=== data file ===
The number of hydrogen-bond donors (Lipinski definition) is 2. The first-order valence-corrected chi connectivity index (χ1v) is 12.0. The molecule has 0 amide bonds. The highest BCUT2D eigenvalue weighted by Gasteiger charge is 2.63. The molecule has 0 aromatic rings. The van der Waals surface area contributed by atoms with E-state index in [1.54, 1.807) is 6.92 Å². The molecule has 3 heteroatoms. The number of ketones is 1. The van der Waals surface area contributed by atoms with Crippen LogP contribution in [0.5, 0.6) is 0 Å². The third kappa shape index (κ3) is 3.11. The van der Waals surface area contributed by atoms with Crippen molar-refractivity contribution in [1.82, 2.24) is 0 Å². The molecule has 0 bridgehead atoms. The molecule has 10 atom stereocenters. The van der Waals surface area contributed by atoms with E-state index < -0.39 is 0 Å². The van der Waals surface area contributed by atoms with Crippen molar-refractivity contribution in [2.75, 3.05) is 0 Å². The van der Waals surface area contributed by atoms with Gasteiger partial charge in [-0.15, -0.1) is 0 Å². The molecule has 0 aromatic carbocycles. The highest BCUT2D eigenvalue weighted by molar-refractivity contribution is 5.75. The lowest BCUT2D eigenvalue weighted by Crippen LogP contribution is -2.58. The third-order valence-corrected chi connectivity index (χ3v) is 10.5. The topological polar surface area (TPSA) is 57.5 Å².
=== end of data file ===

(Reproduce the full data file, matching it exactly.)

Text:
The number of hydrogen-bond donors (Lipinski definition) is 2. The first-order valence-corrected chi connectivity index (χ1v) is 12.0. The molecule has 0 amide bonds. The highest BCUT2D eigenvalue weighted by Gasteiger charge is 2.63. The molecule has 0 aromatic rings. The van der Waals surface area contributed by atoms with E-state index in [1.54, 1.807) is 6.92 Å². The molecule has 3 heteroatoms. The number of ketones is 1. The van der Waals surface area contributed by atoms with Crippen LogP contribution in [0.5, 0.6) is 0 Å². The third kappa shape index (κ3) is 3.11. The van der Waals surface area contributed by atoms with Crippen molar-refractivity contribution in [1.82, 2.24) is 0 Å². The molecule has 0 bridgehead atoms. The molecule has 10 atom stereocenters. The van der Waals surface area contributed by atoms with E-state index < -0.39 is 0 Å². The van der Waals surface area contributed by atoms with Crippen molar-refractivity contribution in [2.75, 3.05) is 0 Å². The van der Waals surface area contributed by atoms with Gasteiger partial charge in [-0.15, -0.1) is 0 Å². The molecule has 0 aromatic carbocycles. The highest BCUT2D eigenvalue weighted by molar-refractivity contribution is 5.75. The lowest BCUT2D eigenvalue weighted by Crippen LogP contribution is -2.58. The third-order valence-corrected chi connectivity index (χ3v) is 10.5. The topological polar surface area (TPSA) is 57.5 Å².